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BOA president Steve Stoute (left) makes a point at the podium. At right is Erskine Simmons.

Athletes seeking funding from the Barbados Olympic Association will soon find that it will not be business as usual.

At a media briefing today at the BOA’s Wildey, St. Michael head office, BOA’s secretary general Erskine Simmons said that athletes wanting to access money from the organisation would be required to sign a document committing them to participate in games specified by the BOA such as the Pan American, Commonwealth, and Central American and Caribbean Games.

Adding his voice to Simmons’ comments, BOA president Steve Stoute said that when some athletes reached the “so-called elite stage”, they felt that participating in CAC, Commonwealth and Pan American Games was “below them”. But the veteran sports administrator stressed that the mentioned meets were mechanisms to help the athletes to develop and improve their reputations internationally. Stoute drew reference to some athletes who had previously been funded by the BOA and had opted out of these competitions against the wishes of the association.

Stoute noted that to be involved in sports administration in Barbados at the level of the BOA could be very frustrating.

“We do not have a sports culture in Barbados. Sports in the schools is a pastime,” he said.Bemoaning the fact that sports was not part of the educational curriculum, Stoute explained that students took part in sports of their own volition and the schools’ encouragement for athletes decreased after national sports ended, until the following year.

“We need within the education system that sport be considered or placed on the official curriculum as occurs in many parts of the world,” Stoute said.

He noted that even in the corporate world support was very little. Using former 110m hurdles world champion Ryan Brathwaite as an example, Stoute said that only when an athlete performed well did corporate Barbados step in to shower that person with accolades and financial benefits.

“But these things are a little late in coming. We have to break through and change the culture,” he said, noting he had been trying to do that in his long involvement in sport but had found the situation very frustrating.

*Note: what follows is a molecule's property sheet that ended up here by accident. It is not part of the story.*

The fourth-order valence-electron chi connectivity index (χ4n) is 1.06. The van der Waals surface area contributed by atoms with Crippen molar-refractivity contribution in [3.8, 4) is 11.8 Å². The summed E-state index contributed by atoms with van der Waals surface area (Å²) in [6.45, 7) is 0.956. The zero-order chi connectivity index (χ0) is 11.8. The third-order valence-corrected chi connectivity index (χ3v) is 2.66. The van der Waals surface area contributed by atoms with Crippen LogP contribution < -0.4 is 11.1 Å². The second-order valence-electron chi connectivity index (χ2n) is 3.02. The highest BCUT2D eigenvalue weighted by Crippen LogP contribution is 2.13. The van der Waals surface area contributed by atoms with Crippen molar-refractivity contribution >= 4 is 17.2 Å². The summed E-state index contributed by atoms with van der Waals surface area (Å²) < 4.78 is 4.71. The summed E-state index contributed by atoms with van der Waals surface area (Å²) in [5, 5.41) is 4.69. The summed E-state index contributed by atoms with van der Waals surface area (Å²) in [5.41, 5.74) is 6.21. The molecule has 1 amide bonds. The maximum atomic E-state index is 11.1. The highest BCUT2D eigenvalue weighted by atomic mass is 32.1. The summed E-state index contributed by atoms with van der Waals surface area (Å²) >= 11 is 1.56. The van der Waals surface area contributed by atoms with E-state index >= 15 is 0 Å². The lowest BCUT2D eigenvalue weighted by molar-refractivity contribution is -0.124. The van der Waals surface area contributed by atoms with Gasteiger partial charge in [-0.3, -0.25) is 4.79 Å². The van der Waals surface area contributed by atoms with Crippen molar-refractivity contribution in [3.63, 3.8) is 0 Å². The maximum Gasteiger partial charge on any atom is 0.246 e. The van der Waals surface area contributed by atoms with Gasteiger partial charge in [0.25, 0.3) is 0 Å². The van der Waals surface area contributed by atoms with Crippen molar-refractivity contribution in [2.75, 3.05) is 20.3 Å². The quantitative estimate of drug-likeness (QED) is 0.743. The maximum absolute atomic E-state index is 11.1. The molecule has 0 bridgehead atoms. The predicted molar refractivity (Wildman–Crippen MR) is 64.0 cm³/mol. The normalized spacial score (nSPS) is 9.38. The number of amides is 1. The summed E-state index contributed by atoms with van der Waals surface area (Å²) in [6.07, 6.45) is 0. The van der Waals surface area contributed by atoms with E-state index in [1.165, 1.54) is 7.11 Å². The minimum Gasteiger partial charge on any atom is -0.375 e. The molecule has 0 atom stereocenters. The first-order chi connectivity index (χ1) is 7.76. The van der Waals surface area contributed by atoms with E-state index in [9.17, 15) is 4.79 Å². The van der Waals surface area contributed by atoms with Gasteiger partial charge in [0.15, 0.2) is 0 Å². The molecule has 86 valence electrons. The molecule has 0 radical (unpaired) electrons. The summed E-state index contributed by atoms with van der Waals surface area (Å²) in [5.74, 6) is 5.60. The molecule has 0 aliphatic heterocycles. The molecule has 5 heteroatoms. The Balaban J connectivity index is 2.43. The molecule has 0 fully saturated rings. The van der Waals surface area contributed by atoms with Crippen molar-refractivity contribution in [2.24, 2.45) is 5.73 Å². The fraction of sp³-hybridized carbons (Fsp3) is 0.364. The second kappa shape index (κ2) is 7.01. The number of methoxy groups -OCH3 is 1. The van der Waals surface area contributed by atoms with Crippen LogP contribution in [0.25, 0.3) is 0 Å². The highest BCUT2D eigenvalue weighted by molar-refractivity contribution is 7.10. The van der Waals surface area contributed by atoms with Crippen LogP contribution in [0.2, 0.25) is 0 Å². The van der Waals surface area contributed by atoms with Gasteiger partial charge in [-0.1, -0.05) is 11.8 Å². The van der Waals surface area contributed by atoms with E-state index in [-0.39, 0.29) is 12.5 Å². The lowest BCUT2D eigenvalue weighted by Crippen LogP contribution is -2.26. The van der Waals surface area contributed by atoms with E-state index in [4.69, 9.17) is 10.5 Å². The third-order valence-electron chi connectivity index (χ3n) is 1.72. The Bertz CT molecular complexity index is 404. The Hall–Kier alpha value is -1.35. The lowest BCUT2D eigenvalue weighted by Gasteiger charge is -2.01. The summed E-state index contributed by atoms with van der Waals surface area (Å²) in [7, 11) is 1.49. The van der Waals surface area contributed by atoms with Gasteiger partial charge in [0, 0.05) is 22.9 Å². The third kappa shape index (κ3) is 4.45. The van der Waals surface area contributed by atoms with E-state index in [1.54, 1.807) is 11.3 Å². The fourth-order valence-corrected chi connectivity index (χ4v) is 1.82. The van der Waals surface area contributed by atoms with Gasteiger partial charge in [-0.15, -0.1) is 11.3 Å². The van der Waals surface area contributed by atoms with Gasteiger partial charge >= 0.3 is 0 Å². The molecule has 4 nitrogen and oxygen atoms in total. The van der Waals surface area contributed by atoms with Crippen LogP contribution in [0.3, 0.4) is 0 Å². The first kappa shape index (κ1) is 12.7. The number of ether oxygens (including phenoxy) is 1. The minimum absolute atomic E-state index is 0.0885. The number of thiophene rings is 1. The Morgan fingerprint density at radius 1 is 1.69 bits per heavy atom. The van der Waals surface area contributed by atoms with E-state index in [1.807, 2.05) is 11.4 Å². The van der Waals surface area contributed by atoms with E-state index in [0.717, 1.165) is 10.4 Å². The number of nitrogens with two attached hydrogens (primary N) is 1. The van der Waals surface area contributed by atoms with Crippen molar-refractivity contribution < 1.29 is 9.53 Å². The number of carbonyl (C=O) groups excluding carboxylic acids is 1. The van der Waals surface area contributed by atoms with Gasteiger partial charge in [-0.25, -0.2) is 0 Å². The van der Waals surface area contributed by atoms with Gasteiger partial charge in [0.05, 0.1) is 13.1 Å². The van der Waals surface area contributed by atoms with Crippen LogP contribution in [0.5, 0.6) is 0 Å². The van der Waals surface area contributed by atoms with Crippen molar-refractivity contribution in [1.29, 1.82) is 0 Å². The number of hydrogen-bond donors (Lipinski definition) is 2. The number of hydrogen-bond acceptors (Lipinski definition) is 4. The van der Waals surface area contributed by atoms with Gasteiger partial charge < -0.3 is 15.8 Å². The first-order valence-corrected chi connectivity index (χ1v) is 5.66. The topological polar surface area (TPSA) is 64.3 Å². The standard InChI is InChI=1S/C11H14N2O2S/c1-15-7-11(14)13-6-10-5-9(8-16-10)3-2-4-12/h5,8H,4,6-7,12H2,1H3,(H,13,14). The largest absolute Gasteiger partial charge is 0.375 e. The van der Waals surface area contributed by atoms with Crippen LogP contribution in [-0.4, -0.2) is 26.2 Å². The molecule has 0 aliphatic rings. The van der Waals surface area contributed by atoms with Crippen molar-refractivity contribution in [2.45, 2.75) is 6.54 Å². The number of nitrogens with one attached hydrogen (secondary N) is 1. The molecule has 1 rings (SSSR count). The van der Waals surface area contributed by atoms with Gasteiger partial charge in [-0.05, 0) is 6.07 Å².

Stoute once again reiterated that the efforts of the BOA had often met with resistance from some national sporting federations. He said the BOA sometimes put forward proposals but these were frequently met with misgivings from the federations. He noted that some federations liked to hear that the BOA would finance a particular situation, but they wanted full control of whatever that might be.

Quizzed as to whether there had been significant progress in the relationship between local federations and the BOA, Stoute responded: “I don’t think that we have made a whole lot of progress.”

Simmons suggested that there was a need for more synergy between the local federations and the National Sports Council. He stated that similar to what happened in other regional jurisdictions, some of the problems affecting sports were like tug-of-war among coaches and federations who believed they owned the athletes. He suggested that if one tried to suggest anything outside what was their perspective, it was akin to running into a brick wall.Simmons said the BOA had a development project on the drawing board that involved a high performance centre and he hoped that the national sports federations, Ministry of Education and Ministry of Sports would buy into it.

US$250,000 per annum

During the briefing Simmons revealed that the BOA anticipated it would receive about US$250 000 per annum to assist in the training and preparation of teams for the Pan American, Central American and Olympic Games.

“There is a special meeting of Olympic Solidarity towards the latter part of next month in St. Lucia when we hope to finalise this matter but it is our plan to use some of these funds to provide administrative support for a number of national federations who at this time are lacking in this resource. We believe that this is essential. In order to develop high quality athletes, our national federations must be functioning efficiently,” he said.

Simmons said the BOA’s Allocations Commission had met with all 32-member bodies and discussed their plans, projects and programmes for 2013. He added that in many cases the BOA had agreed to increase the administration grants and also provide administrative support direct from the Barbados Olympic Centre.

The senior sports administrator revealed that Barbados would this year be represented at the Commonwealth Games in Scotland in July; the Central American and Caribbean Games in Vera Cruz, Mexico, in November; and the Youth Olympic Games in Nanjing, China in August. (WG)†††

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